Keith Ellison

Ellison Wants Answers About White Supremacists in the Military
Congressman asks Defense secretary Mattis to release info on steps to screen recruits for ties to hate groups

Rep. Keith Ellison, D-Minn., requested that Defense Secretary James Mattis release information the military has on service members’ ties to white supremacist groups. (Bill Clark/CQ Roll Call file photo)

Rep. Keith Ellison wants the Pentagon to disclose any information it has about white supremacists currently serving in the the military.

The Minnesota Democrat sent a letter to Defense Secretary James Mattis last week asking about “steps currently being taken to screen recruits for extremist ties,” Military Times reported.

Photos of the Week: Kids, a Kardashian and Macron at Capitol ... and More
The week of April 23 as captured by Roll Call’s photographers

Speaker Paul D. Ryan, R-Wis., arrives to hold his weekly press conference as press offspring play on stage during Take Our Daughters and Sons to Work Day on Thursday. (Bill Clark/CQ Roll Call)

Thursday saw some cute new members of the press corps and congressional staff — the children who took over the Capitol during Take Our Daughters and Sons to Work Day.

The visitors offered moments of levity during leadership news conferences in an otherwise busy and heated week on Capitol Hill. 

Special, Special, Special Elections
Gearing up for the midterms amid one special election after another

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Emmer Wins First Franken-less Minnesota Hotdish Competition
Sen. Tina Smith took over as host of the 8th annual event

Minnesota congressional delegation members, from left, Reps. Jason Lewis, Erik Paulsen, Keith Ellison, Tim Walz, and Betty McCollum, and Sen. Tina Smith pose for a selfie Wednesday during the eighth annual Minnesota Congressional Delegation Hotdish Competition. (Bill Clark/CQ Roll Call)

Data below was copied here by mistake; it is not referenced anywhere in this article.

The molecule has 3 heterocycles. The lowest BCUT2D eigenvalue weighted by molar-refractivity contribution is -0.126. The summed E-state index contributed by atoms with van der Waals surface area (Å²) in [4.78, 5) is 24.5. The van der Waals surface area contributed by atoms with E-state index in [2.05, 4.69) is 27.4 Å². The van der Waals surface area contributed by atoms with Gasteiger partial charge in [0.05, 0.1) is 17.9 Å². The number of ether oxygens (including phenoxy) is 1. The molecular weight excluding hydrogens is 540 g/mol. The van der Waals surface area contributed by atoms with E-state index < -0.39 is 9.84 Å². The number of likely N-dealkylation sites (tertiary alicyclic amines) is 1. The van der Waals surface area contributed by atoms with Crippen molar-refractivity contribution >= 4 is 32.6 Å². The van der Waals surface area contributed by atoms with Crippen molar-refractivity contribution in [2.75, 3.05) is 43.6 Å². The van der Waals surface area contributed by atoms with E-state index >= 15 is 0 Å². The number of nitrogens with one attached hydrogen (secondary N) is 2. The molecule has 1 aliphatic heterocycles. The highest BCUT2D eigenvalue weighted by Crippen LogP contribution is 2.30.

Rep. Tom Emmer’s “Hotdish of Champions” won the eighth annual Minnesota Congressional Delegation Hotdish Competition on Wednesday.

He was originally tied for first with Rep. Rick Nolan’s “Last Dish Effort” — aptly named because the congressman is retiring after this term — but the master of ceremonies, MinnPost Washington bureau chief Sam Brodey, broke the tie. 

Young Democrats on a Mission to Pop the D.C. Bubble
District Dems launched to be a resource for campaigns around the country

District Dems will create a pool of operatives to knock on doors and canvass for Democratic candidates around the country. (Al Drago/CQ Roll Call file photo)

A group of young Democrats thinks the key to winning back control of government is outside the so-called D.C. bubble.

District Dems, launched last month by people who recently moved to D.C., whether for a job or to find one, wants to mobilize out-of-town Democrats between the ages of 21 and 45 for the campaign season.

Keith Ellison Will Not Challenge Smith for Franken’s Seat in 2018
Says he supports appointed replacement Tina Smith

Rep. Keith Ellison, D-Minn., will not challenge newly appointed interim Sen. Tina Smith in 2018. (Bill Clark/CQ Roll Call file photo)

Rep. Keith Ellison will not run in Minnesota’s special election for Senate to replace Sen. Al Franken in 2018, the six-term Democratic lawmaker signaled Wednesday.